Although the game we know today as blackjack has a history dating back nearly 200 years, it has only been during the past five decades or so that truly big names have emerged in the field. So it happened in 2002 that the Barona Casino in San Diego, California decided to create “The Blackjack Hall of Fame,” paying tribute to many of the world’s top game theorists, professional players and blackjack writers.
The Magnificent Seven
Induction into the Blackjack Hall of Fame (BHOF) was first determined by a poll conducted via the Internet. Voters included both professional players and the public at large, and they were asked to make their selections based upon the contributions that 21 individuals had made to the game. As a result, seven persons were chosen as the inaugural BHOF class of 2003, including three that are readily recognized by virtually everyone associated with blackjack.
Edward Oakley Thorp is widely acknowledged as the first mathematician to conduct a thorough analysis of the game. With access to an IBM 704 computer, the MIT professor examined all possibilities of play, developed a way to gain a playing advantage over the House by counting cards and, after field testing his results, quit teaching and published his results in 1962 in the now-classic book of the genre, “Beat the Dealer.”
Stanford Wong, who taught at Stanford University under his real name, John Ferguson, developed a variation of Thorp’s approach to the game and a method of applying it that became popularly known as “wonging.” Only when the deck favors the player does he or she join the game. As soon as the odds deteriorate, the player steps out.
Kenneth Senso Uston was a Harvard MBA and businessman who led a San Francisco based team of blackjack card counters team to millions of dollars of winnings at the tables of Reno, Las Vegas and Atlantic City. After being caught by a casino surveillance operation, Uston was banned from play, so in 1992 he published his methodology in a book titled “Million Dollar Blackjack.”
The other four initial inductees of the BHOF were Al Francesco, who allegedly invented blackjack team play and taught Uston how to count cards; math genius Peter Griffin (1937-1998), who came up with the research parameters known as Betting Correlation (BC) and the Playing Efficiency (PE); highly successful team organizer Tommy Hyland; and professional blackjack player Arnold Snyder, whose first book, “The Blackjack Formula” (1980), revolutionized how professional card counters attack games by introducing the concept of “penetration.”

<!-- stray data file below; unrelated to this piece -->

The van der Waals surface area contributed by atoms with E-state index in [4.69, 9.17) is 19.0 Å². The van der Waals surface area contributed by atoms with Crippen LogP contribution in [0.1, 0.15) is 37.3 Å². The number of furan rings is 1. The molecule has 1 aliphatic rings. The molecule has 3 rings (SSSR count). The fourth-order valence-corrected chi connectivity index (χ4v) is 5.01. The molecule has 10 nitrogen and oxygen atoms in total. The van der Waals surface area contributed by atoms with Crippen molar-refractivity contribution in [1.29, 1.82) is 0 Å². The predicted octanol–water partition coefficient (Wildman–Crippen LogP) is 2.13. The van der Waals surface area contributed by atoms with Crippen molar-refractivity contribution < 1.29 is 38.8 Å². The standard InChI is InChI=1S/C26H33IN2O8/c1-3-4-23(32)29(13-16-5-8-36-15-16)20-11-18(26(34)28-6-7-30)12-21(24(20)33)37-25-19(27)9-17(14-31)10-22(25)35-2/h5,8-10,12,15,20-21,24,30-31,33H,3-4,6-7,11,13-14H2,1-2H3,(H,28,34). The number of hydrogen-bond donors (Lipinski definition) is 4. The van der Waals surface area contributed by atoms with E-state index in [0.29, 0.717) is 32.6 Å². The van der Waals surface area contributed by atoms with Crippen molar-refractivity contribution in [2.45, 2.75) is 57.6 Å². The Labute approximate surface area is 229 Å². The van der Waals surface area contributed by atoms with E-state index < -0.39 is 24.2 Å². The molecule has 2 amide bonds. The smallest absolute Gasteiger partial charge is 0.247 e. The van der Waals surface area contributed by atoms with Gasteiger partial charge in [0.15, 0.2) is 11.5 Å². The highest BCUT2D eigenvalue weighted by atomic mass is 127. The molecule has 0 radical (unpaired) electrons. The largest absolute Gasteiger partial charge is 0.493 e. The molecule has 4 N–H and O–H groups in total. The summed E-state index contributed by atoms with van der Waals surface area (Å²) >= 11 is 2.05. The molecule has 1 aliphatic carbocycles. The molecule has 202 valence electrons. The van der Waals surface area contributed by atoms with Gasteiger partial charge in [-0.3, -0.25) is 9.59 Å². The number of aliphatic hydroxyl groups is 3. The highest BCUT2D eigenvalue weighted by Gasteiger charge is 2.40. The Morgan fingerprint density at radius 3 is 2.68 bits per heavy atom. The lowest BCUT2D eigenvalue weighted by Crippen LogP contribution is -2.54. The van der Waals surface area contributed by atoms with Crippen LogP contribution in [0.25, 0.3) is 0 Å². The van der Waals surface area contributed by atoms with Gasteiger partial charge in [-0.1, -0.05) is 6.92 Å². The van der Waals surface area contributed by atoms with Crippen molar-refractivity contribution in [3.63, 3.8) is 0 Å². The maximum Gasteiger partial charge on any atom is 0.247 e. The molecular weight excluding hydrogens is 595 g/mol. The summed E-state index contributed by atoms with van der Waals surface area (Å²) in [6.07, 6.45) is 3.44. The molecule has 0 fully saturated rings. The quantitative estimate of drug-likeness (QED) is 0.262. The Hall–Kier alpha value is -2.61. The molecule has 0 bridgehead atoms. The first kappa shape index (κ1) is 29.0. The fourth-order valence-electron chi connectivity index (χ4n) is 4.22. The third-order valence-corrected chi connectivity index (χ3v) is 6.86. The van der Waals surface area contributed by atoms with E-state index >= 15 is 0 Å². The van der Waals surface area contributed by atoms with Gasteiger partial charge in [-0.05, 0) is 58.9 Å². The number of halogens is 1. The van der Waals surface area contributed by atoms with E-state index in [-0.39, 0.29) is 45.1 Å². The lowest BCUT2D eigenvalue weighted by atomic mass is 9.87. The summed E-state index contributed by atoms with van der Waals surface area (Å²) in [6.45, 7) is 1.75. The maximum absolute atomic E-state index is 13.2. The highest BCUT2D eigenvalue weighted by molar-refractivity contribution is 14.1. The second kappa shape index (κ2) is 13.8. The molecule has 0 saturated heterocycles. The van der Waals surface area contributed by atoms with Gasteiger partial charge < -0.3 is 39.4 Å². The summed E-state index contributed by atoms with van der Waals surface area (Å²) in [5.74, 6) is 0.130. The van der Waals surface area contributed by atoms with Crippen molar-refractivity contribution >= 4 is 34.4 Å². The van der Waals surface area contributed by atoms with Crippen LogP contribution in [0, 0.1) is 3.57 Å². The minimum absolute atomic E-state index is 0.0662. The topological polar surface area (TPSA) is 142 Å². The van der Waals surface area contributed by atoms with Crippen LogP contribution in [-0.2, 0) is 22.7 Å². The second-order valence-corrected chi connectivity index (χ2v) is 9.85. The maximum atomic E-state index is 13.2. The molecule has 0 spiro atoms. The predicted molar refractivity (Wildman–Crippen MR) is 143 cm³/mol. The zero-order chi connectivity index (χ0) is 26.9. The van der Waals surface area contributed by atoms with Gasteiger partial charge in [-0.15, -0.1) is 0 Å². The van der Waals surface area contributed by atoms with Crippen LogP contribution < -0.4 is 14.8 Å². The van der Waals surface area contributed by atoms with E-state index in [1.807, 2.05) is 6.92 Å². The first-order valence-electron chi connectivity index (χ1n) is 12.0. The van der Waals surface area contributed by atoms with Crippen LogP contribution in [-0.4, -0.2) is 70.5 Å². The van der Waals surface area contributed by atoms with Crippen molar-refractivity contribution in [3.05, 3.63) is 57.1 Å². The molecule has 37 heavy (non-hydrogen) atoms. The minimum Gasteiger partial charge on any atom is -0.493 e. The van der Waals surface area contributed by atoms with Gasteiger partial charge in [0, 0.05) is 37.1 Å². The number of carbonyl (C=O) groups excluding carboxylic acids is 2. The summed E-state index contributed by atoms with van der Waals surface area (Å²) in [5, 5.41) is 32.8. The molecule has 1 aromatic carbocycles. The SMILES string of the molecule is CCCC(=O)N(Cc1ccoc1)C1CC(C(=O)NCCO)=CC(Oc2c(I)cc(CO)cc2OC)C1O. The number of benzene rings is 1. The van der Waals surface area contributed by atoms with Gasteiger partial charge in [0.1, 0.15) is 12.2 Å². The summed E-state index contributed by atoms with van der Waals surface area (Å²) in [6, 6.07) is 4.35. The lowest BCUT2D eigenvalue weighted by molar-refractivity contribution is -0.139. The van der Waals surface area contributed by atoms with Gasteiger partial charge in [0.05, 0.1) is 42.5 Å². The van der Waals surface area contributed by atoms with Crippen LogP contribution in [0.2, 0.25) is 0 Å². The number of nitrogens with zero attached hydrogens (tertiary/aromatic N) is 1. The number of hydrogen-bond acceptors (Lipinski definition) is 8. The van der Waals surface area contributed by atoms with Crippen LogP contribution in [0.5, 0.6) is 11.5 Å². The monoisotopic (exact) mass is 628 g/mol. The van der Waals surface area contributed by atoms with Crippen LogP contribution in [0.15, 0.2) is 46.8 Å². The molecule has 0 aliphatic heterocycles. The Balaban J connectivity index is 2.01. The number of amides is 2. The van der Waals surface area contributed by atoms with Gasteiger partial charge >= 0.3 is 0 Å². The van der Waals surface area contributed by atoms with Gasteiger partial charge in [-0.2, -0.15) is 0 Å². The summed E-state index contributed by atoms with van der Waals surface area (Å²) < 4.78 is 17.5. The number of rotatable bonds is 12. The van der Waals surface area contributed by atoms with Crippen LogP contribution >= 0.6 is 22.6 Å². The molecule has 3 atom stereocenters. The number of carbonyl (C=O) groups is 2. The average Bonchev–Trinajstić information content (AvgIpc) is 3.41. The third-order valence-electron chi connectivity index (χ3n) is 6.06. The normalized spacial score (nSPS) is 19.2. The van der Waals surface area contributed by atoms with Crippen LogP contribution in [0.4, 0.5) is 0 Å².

Since 2003, BHOF members have been responsible for selecting new inductees each year. Members receive lifetime complementary rooms, food and beverages at the Barona Hotel under one condition—they must never attempt to play blackjack at the casino’s tables.
Other Giants of the Game
Over the next five years, ten more members were inducted into the Blackjack Hall of Fame. In 2004, they included the brilliant inventor Keith Taft, who used high-tech electronic devices to milk casino blackjack games and author Max Rubin, whose 1994 book “Comp City” exposed ways that even non-counting players could exploit weaknesses in the casino comp systems to gain an advantage.
In 2005, IBM computer specialist Julian Braun was inducted along with former dealer Lawrence Revere, who helped perfect Basic Blackjack Strategy and methods of card counting for multi-deck games. The next year, professional hole-carder James Grosjean was selected, followed in 2007 by Johnny Chang, the manager of the famed MIT blackjack team.
Then, in 2008, credit was at last given where major credit was overdue. The BHOF members chose the “Four Horsemen of Aberdeen” to join their ranks– Roger Baldwin, Will Cantey, Herbert Maisel and James McDermott. It was Baldwin, in particular, who inspired Thorps work by publishing a article called “Optimum Strategy in Blackjack” in a 1956 edition of the Journal of the American Statistical Association. Together with the other three pioneers of blackjack theory, he was inducted for his work in developing the first accurate basic strategy.
Apart from the BHOF selections, many others have made a name for themselves in the field of blackjack. Dr. Jeff Bernstein, for example, gained fame in 2006 when he beat out a field of 40 contestants to win half of a $1 million prize pool in the nationally televised World Series of Blackjack at the Las Vegas Hilton.
Among those who gained notoriety in other fields before making blackjack waves is actor Don Johnson, who has taken Atlantic City casinos for millions. Meanwhile, Australian billionaire Kerry Packer (1937-2005) established a reputation for making the world’s largest blackjack bets—sometimes winning or losing $20 million in a single session. During one particularly good run, he won so much money at the blackjack tables of London’s Aspinalls Club that he forced the entire gaming venue to shut down.